Chancellor aims to pick new college president before June

DCCCD chancellor Joe May addresses the Eastfield community about plans to find a new college president by June. Photo by Jesus Ayala/The Et Cetera
DCCCD chancellor Joe May addresses the Eastfield community about plans to find a new college president by June. Photo by Jesus Ayala/The Et Cetera

Joe May, chancellor of the DCCCD, said he hopes to have a new college president selected by May of this year and presented to the Board of Trustees for approval in June.

Jean Conway, the current Eastfield president, announced Jan. 11 during convocation that she plans to retire at the end of summer.

Conway served as interim president from 2009 until 2011, when she was appointed as the official president.

Students, faculty and employees told May what they expect from the next president during a forum Jan. 23.

Expectations included entrepreneurial leadership, innovation, taking an active role in student involvement, encouraging lifelong learning and supporting student success.

“I look for someone who fosters success in others, from the students, to the staff, to the faculty to other administrators,” government professor Cindy Castaneda said at the forum. “I hope that as you are looking for qualities, you’ll look for evidence of someone who has mentored others into positions of leadership, whatever kind of leadership that person is seeking.”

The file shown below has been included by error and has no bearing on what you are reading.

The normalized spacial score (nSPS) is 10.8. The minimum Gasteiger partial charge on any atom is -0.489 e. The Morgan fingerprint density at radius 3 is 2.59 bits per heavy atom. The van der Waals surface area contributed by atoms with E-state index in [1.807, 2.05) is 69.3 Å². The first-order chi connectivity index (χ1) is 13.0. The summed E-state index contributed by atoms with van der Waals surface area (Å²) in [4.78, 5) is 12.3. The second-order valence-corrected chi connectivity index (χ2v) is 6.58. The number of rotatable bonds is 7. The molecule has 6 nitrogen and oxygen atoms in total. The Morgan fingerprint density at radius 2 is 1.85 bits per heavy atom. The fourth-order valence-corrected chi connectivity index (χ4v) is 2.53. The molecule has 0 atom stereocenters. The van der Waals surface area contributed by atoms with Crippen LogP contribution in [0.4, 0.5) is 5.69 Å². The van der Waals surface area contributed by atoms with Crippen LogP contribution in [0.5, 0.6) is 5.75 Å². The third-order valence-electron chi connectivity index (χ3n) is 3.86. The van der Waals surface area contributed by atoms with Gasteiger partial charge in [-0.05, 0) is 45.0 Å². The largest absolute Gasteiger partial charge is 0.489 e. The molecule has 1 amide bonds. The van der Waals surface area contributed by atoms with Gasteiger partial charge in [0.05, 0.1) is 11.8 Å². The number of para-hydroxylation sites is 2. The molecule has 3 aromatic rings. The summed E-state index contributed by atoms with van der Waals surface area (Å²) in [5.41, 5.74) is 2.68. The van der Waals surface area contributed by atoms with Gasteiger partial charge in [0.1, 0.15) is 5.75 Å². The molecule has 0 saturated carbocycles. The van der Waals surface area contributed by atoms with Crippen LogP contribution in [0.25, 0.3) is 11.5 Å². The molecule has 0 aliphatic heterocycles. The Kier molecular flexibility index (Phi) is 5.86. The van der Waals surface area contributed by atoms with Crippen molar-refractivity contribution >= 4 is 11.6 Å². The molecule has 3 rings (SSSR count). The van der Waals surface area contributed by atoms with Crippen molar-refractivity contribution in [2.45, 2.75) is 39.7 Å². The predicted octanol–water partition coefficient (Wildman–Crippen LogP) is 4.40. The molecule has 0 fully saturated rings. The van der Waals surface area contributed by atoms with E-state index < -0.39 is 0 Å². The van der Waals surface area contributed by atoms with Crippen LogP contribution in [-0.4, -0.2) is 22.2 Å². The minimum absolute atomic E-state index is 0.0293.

Conway’s departure comes just as Eastfield is committing to eight-week terms, a transition that Daniel Murphy, a geology professor and one of the architects of the eight-week program, said may be difficult on a new president.

“They’re not going to be coming into a school that is stable, quite frankly,” Murphy said. “They’re going to be coming into a major change that they did not institute, and that can be scary for them and scary for us.”

Murphy said it is important that the next president be able to embrace the change and encourage continued innovation while bringing some stability to campus.

May said the Eastfield community would be important in ensuring that the finalist candidates are able to bring stability after the transition to eight-week.

“If we don’t see someone excited when they come onto the campus about this as an opportunity, we probably don’t want them in there,” May said. “Hopefully they’re going to be the people that we describe, that are interested in innovating, not for innovations sake, but certainly for taking on something.”

Interviews for the position will begin in April and will be conducted by the main search committee, headed by Cedar Valley College President Joe Seabrook, and local committee of professors, staff and students.

Multiple forums focused on gathering college community input will be held throughout the process.

May hopes college employees will encourage students to be involved in the forums.

He said student forums often have the lowest turnout.

College president Jean Conway set to retire this summer

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